One of the many, MANY processes graphic designers go through is group critiques. During school, at work, in online communities. After you have put in countless hours, worked your butt off, and probably had one-too-many cups of coffee, you have to face the firing squad. And let me tell you, they are NOT AFRAID to tell you what they think.

Often times you?ll leave a critique with some helpful pointers, things that you didn?t see because you?re too close to the project. Suggestions that you know won?t work, but you try it anyway to make the powers-that-be happy. And even some ideas that you don?t think will work, but surprise, surprise, they do!
Every once in a blue moon you?ll leave a critique with grin on your face, a hop in your step and your head held high. Everyone LOVED your ideas and no one suggested any changes. They were PERFECT!!! Granted, this doesn?t happen often, but it?s something that every designer strives for.

And then there?s the dreaded critiques where no one likes your work. You slaved away for hours, put your blood sweat and tears into it, and what did that get you? Silence and empty stares as your peers attempt to figure out how to let you know what they think, without tearing your apart. It?s every designer?s nightmare and something that we ALL go through.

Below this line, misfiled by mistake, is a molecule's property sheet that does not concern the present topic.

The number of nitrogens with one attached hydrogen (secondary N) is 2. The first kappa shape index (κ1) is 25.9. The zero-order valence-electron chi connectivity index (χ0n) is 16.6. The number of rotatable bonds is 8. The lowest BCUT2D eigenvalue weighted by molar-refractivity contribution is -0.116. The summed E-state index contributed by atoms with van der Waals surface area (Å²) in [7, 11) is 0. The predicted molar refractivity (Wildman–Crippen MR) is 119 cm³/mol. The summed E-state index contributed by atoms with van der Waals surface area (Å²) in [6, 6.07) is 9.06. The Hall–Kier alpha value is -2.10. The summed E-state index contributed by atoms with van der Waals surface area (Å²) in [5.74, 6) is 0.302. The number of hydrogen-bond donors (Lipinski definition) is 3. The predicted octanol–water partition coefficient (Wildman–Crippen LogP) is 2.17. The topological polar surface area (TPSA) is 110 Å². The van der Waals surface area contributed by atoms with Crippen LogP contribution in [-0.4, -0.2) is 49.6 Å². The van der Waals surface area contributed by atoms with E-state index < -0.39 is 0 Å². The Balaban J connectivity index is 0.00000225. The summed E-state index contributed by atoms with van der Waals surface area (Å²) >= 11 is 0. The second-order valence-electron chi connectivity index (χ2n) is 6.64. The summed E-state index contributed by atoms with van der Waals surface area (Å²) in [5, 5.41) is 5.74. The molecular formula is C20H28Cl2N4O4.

How we deal with it says a lot about who we are, both as a designer and as a person. We could hold a grudge, convince ourselves that our work is FANTASTIC, that the other designers wouldn?t know great work if it hit them in the face. Or we can suck it up and admit that we are not perfect. Everyone say it with me now: ?I AM NOT PERFECT?!

The truth is, a negative reaction only hurts ourself. It stops us from hearing what other designers (and customers for that matter) have to say about our work. It stops us from growing and improving as a designer. It stop us from communicating with our peers. And sometimes it can even stop us from trying.

In the real world we don?t always produce great work the first time around. Sometimes we have off days. Sometimes we just aren?t connecting with the project. Sometimes one designer can spend 30 minutes on a logo and come up with something brilliant while another designer slaves away for hours and comes up with squat. As frustrating as it is, that?s just the way creativity works.

Nobody likes to hear anything negative about their work, but I honestly think that 9 times out of 10 we knew deep down that it was not as good as it could be. Of course that doesn?t make the criticism any easier to take. But I think that some of the best work comes out of our biggest struggles. And we grow the most when we struggle. So instead of reacting negatively, we need to take that energy, turn it around and use it to our advantage. Easier said than done, I know. But if you really focus on using that energy to keep going, to keep improving, the next time around you just might have one of those PERFECT critiques.

Do you need a design team that is passionate about everything they do? A team WILL NOT GIVE UP until you are happy? Contact us or visit us at to learn how we can HELP YOU!

(0) Comments   |   Filed Under: Creative    Tags: , , , , ,